2 Replies Latest reply on Jan 19, 2013 9:37 AM by Billy~Verreynne

    Explicit locking -- answered

      post removed. ...

      did not know about "Select ... FOR UPDATE *WAIT N*" to ask Oracle to try to lock for a few seconds before returning with an error.

      Thanks Etbin!

      Edited by: Steve Cosner on Jan 19, 2013 1:21 AM
      My only excuse is that I started out in Oracle 7. Pretty sure the feature was not available then.
        • 1. Re: Explicit locking
          I always wished there were an Oracle locking tool that would automatically attempt to lock a record, and keep trying for a given number of seconds, and then exit with failure or success depending on whether the lock succeeded. Such as: Select .... for update wait 5 seconds. ...
          no version specified but check [url http://docs.oracle.com/cd/E11882_01/server.112/e26088/statements_10002.htm#i2126016]for update clause 11g [url http://docs.oracle.com/cd/B19306_01/server.102/b14200/statements_10002.htm#i2126016]for update clause 10g [url http://docs.oracle.com/cd/B10501_01/server.920/a96540/statements_103a.htm#2065798]for update clause 9i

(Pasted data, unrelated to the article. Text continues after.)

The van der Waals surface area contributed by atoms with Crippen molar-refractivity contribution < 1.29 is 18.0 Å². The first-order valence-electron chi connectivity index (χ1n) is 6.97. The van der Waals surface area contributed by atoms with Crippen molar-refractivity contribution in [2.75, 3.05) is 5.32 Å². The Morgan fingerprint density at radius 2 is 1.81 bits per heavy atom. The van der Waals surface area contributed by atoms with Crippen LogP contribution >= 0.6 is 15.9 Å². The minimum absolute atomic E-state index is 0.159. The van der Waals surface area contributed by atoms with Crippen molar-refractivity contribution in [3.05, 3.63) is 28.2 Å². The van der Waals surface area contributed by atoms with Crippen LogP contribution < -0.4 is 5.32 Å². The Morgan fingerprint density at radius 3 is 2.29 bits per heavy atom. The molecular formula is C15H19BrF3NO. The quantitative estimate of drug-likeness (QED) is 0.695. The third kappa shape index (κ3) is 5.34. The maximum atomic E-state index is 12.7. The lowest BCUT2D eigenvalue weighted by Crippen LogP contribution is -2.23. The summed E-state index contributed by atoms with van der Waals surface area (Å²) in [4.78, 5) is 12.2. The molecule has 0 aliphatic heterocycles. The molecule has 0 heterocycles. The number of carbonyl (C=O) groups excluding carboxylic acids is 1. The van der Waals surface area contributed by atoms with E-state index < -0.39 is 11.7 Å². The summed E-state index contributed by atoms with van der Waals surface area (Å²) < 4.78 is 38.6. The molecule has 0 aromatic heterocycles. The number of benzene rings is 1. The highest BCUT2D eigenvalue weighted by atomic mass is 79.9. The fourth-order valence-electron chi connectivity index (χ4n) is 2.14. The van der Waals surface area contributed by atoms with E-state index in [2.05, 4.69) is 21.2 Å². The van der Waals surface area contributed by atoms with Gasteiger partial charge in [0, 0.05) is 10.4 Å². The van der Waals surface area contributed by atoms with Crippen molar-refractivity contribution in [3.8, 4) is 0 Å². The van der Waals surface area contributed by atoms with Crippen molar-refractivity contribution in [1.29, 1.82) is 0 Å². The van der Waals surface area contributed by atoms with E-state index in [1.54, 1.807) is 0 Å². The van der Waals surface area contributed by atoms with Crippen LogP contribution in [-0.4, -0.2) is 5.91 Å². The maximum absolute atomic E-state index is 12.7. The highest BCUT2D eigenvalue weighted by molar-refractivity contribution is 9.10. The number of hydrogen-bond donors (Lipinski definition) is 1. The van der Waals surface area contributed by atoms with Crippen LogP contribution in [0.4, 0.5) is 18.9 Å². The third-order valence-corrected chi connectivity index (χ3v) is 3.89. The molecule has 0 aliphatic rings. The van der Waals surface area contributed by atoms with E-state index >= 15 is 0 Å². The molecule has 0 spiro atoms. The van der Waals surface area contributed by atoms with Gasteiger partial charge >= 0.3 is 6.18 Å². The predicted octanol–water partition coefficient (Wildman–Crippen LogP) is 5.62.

• 2. Re: Explicit locking
            One designs an application for the database. The database is the core.

            Designing an application around how one believes locking should work, and then plonking that application code on a specific database product.. pretty poor idea.

            There is nothing wrong with how Oracle implements concurrency and locking. Fact: it is superior to SQL-Server, Sybase, mySQL and many other products. (interestingly, Borland's Interbase/OpenSource Firebase also use a MVCC model like Oracle - one of a few that has a sane and scalable locking model)

            If the issue is serialising access to available seats, then that can fairly easily be done by maintaining a single row that contains the number of seats available.

            Best implemented via a PL/SQL abstraction layer that is used by the application layer (such as Forms).

            Consider the use of actual SQL statements in the application layer a fundamental violation - as that nullifies the abstraction layer and requires each and every application that use the data directly via SQL to understand how locking in Oracle works, what MVCC is, and to play by the same rules in order to adhere to the business rules and implement consistent business transactions.

            And as you seen - applications are written by developers with little to no uderstanding of locking and what concurrency means in a multi-user and multi-process database environment. Even if one application does it right, the next one can royaly muck it up, rendering the good application useless as the shoddy one.

            Application developers need to use a PL/SQL abstraction interface as API - and not construct and write SQL code.